- The standards only apply to the bulk electricity system. The grid of the future is likely to have a much broader range of stakeholders that could impact grid cybersecurity and reliability, including the distribution infrastructure; commercial product developers and vendors, such as solar, wind, energy storage and other distributed energy and IoT manufacturers; the broader electric grid supply chain; aggregators; integrators; communications carriers; government entities that collect and manage utility cybersecurity data; and the end-of-the-line prosumers who invest in grid connected devices that rely on ICT.
- The CIP standards take an asset-centric risk-based approach to security that may not fully recognize and address the rapidly expanding interconnected nature of cyber systems.
- The CIP standards regime, by the nature of its implementation and penalties, has resulted in a culture of compliance across the industry. The CIP standards incentivize financial investments and decisions to meet audit requirements. In some cases, the audit requirements have unintentionally made it more difficult for asset owners and operators to innovate and take actions or utilize technologies that might improve security (NASEM, 2020). In other cases, the cost to reach compliance becomes an upper limit to investments in cybersecurity, and additional efforts, even if they would increase security, are not supported by budget allocations.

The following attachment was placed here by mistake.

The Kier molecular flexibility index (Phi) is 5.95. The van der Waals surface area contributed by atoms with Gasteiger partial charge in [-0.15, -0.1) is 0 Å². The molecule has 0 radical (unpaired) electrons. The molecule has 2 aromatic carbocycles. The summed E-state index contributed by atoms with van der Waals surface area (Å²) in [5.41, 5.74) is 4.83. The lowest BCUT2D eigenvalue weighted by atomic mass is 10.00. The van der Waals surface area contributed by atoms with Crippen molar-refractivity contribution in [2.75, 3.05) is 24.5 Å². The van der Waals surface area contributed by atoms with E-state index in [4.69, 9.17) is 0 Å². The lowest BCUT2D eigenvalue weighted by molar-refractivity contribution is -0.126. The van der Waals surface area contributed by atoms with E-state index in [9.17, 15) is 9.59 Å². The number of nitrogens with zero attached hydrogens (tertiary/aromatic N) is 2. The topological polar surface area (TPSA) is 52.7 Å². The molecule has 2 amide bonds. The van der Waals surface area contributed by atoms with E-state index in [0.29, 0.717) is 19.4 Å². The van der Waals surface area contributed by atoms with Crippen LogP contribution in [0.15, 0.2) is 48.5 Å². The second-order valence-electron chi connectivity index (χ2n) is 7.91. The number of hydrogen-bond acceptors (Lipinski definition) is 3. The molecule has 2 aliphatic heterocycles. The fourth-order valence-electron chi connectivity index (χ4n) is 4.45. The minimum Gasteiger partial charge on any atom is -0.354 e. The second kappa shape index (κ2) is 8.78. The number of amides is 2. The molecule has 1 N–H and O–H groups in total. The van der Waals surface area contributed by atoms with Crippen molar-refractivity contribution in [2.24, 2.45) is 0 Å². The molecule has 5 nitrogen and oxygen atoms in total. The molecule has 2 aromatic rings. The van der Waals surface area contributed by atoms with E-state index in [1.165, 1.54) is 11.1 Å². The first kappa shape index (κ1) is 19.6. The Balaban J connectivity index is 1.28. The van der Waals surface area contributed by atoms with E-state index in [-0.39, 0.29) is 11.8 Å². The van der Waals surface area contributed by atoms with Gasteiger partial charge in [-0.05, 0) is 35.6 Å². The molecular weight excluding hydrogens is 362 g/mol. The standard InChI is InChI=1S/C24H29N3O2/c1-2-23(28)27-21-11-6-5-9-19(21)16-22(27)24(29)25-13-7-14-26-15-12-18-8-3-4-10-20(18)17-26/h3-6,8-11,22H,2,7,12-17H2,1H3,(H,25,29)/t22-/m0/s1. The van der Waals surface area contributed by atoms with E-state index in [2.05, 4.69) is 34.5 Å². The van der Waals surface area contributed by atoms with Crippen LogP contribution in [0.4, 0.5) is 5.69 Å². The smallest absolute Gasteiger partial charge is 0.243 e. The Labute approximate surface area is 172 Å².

- Similar to challenges faced by other standards, the standards process is slower than the speed at which attackers are developing new TTPs.
- The lack of widely accepted and tested metrics that accurately measure cybersecurity limits the ability of the standard to create auditable processes that predictably result in increased security.
- The standards do not provide sufficient flexibility to allow utilities to maximize the use of security controls that are uniquely appropriate for each system; they require compliant technology and newer technology that is more efficient or cutting edge may not be compliant.
- Standardizing compliance plans across the bulk electric system might increase risks to the grid’s overall cyber posture. Marc Child explained “we have developed maybe inadvertently a model where all of the utilities are starting to look alike from a cyber defense posture perspective. … [for] example … the jump host … a great security technology, but the NERC CIP standard says every utility has to have one.” (NASEM, 2020).